However, certain states have decided to explicitly allow the testing of autonomous vehicles to clear up confusion about what is permitted on U.S roadways. As you can see in the infographic above, California, Florida, Michigan, Nevada and the District of Columbia have all passed legislation that allows autonomous cars to be tested on public roads. There are however, some stipulations. These states require special license plates, insurance packages and driver certifications. More importantly, a driver must remain behind the wheel to assume control of the vehicle if the computer system fails.
Then again, there is still a legal gray area. Nothing prohibits the use of a driverless car and many of the legal issues still orbit the idea who remains responsible when no person is in control.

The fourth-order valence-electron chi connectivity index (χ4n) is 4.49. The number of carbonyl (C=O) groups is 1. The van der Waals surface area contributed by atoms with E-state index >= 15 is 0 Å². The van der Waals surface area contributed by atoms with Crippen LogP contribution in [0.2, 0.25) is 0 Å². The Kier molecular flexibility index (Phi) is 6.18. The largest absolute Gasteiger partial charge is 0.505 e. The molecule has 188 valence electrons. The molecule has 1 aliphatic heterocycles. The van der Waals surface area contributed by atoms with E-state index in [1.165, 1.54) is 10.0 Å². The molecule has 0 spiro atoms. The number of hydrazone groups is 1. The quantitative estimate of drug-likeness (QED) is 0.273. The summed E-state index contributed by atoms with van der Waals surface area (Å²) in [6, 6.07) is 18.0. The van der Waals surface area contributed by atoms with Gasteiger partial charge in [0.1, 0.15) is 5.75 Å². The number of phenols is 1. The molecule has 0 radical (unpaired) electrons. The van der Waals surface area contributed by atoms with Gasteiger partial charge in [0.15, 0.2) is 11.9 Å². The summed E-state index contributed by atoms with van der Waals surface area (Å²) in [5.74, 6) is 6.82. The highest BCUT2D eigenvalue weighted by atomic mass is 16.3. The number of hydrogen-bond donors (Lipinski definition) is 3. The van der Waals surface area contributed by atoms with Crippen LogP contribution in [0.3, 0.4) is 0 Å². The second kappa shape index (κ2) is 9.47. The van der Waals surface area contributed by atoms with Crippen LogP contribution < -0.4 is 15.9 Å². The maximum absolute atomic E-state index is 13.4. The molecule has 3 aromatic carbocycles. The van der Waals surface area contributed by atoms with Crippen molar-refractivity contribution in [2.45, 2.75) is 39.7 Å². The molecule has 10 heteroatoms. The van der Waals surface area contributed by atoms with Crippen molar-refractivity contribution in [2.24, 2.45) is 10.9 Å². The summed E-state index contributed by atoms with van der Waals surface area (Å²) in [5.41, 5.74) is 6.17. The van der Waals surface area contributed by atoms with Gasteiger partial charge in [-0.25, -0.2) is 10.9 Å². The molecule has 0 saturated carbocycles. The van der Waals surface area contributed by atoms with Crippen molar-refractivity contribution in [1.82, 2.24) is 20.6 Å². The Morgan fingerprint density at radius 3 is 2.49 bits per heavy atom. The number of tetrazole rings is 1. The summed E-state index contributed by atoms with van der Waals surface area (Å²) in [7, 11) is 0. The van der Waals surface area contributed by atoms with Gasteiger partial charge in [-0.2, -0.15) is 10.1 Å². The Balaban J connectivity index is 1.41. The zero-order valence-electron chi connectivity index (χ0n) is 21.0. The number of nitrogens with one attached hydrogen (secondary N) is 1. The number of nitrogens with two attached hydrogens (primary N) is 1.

Self-Driving Cars You Can Buy Today
In an interview with Atlanta News Radio, Mojo Founder and CEO Paul Nadjarian points out that autonomous features like ABS brakes have existed in cars for decades. Furthermore, some car manufacturers have cars that can drive themselves (to an extent) on the road already. Take the new Mercedes-Benz S550, for example. Not only can it navigate a turnabout, it can avoid pedestrians and obstacles in the road, control its steering, braking and acceleration. While you can’t tell the S550 where to go and have it take you there, it can assume total control of the vehicle while driving down the road.
Then there’s cars like the 2015 Acura MDX and 2014 Lincoln MKZ which offer adaptive cruise control systems that automatically control the speed of the car to keep up with surrounding traffic. They’re also outfitted with lane keep assist technology that will prevent the vehicle from leaving its lane.